Distance from Chicago: 218 miles northeast, three-hour drive
Why it made our list: Besides maple syrup and Strange Brew, the Canadians have left the world with another pinnacle of human achievement: ice curling. Learn the ins and outs of the somehow-Olympic sport at the Summit Sports and Ice Complex with the Lansing Curling Club or, once you get tired of that and want to try a real sport, strap on some laces and suit up for hockey.
Bonus points: With Michigan State next door, you can rage with college crowds at The Riv, sip craft beers at Crunchy’s, or take a meditative winter stroll along the postcard-perfect Red Cedar River. But you’re not leaving America’s best college town without a mandatory stopover at the Temple of Izzo, MSU’s Breslin Center.
Distance from Chicago: 331 miles north, 3.5-hour drive
Why it made our list: Eagle River isn’t just famous as the hometown of Charles Comiskey (thanks Wikipedia!). It’s also the self-declared world capital of snowmobiling with 500+ miles of groomed snowmobile trails and the World Snowmobile Headquarters (yes, there is such a thing). Rent one of these demonic winter beasts from The Toy Shop or blaze a guided tour trail with Decker Sno-Venture Tours.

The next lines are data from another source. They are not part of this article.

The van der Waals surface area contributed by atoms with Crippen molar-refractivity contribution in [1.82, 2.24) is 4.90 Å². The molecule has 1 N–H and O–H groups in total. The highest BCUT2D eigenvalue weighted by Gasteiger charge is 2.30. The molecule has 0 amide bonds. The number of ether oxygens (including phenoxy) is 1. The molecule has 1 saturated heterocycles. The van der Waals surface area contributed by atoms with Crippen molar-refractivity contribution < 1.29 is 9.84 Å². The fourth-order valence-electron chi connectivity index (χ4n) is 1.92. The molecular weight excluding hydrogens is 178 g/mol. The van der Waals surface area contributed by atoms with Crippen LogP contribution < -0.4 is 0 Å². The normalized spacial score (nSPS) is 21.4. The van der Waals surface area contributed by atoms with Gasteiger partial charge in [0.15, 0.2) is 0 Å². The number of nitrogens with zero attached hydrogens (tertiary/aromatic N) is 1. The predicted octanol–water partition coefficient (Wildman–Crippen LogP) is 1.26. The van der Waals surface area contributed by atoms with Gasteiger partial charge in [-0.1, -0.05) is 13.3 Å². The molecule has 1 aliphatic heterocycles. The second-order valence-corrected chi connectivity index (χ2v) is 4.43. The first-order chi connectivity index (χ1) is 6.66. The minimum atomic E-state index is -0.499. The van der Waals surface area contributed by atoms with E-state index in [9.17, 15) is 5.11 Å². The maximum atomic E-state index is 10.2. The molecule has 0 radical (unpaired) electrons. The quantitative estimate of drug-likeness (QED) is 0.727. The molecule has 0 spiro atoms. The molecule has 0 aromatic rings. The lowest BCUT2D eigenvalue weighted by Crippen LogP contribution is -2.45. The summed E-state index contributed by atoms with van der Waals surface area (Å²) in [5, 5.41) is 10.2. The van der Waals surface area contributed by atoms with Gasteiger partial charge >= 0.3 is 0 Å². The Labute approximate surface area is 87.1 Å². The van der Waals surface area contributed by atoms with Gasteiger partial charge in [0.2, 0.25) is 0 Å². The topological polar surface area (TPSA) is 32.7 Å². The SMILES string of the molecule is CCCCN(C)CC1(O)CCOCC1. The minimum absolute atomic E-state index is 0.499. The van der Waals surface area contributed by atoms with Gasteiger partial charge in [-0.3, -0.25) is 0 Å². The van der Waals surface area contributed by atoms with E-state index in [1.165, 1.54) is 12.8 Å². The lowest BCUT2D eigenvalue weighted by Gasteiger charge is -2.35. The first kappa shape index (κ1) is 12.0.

Bonus points: Eagle Water Resort is prime real estate for renting a quiet cabin on the peaceful chain of lakes and scanning the skies for bald eagles. It also has a snowmobile trail, duh.
Distance from Chicago: 353 miles northeast, five-hour drive
Why it made our list: Sprawling over 850 acres, the Midwest’s largest ski resort offers everything from skiing and snowmobiling to paintballing and dogsledding. But the ultimate winter thrill is blazing a series of nine different zip lines through the trees and slopes of Boyne Mountain at speeds of up to 25 miles an hour.